whose coming forth is from of old,
from ancient days.
3 Therefore he shall give them up until the time
when she who is in labor has given birth;
then the rest of his brothers shall return
to the people of Israel.
4 And he shall stand and shepherd his flock in the strength of the Lord,
in the majesty of the name of the Lord his God.
And they shall dwell secure, for now he shall be great
to the ends of the earth.
5 And he shall be their peace. Micah 5.2-5
The gospel anticipates a ruler in Israel. He will note merely give the peace. He will not merely broker the peace. He will be their peace. This ruler will make all other rulers unnecessary - eventually. Reducing our expectations of our provisional and imperfectible structures of justice is in keeping with enlarging our expectations of what the Ruler from Bethlehem will bring when his greatness extends to the ends of the earth, when all of the nations will flow back to Israel for counsel, judgment and the justice that leads to peace.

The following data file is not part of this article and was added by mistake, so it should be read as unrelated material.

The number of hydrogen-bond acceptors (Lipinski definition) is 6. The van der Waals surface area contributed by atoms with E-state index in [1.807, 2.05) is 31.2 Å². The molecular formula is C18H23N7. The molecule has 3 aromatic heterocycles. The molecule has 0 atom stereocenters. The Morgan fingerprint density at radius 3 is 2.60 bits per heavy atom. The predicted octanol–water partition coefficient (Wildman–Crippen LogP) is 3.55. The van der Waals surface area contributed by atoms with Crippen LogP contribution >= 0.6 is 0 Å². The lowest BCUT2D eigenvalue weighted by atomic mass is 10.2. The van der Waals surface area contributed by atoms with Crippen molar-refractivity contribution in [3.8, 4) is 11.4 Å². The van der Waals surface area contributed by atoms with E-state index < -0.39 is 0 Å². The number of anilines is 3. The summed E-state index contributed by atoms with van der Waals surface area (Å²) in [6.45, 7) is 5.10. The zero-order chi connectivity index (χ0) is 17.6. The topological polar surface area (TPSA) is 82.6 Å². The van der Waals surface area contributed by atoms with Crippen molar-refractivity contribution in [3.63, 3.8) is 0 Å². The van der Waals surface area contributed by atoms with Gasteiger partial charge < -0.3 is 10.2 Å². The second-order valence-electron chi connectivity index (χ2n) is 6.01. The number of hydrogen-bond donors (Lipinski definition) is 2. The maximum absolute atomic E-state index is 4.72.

1 It shall come to pass in the latter days
that the mountain of the house of the Lord
shall be established as the highest of the mountains,
and it shall be lifted up above the hills;
and peoples shall flow to it,
2 and many nations shall come, and say:
“Come, let us go up to the mountain of the Lord,
to the house of the God of Jacob,
that he may teach us his ways
and that we may walk in his paths.”
For out of Zion shall go forth the law,
and the word of the Lord from Jerusalem.
3 He shall judge between many peoples,
and shall decide for strong nations far away;
and they shall beat their swords into plowshares,
and their spears into pruning hooks;
nation shall not lift up sword against nation,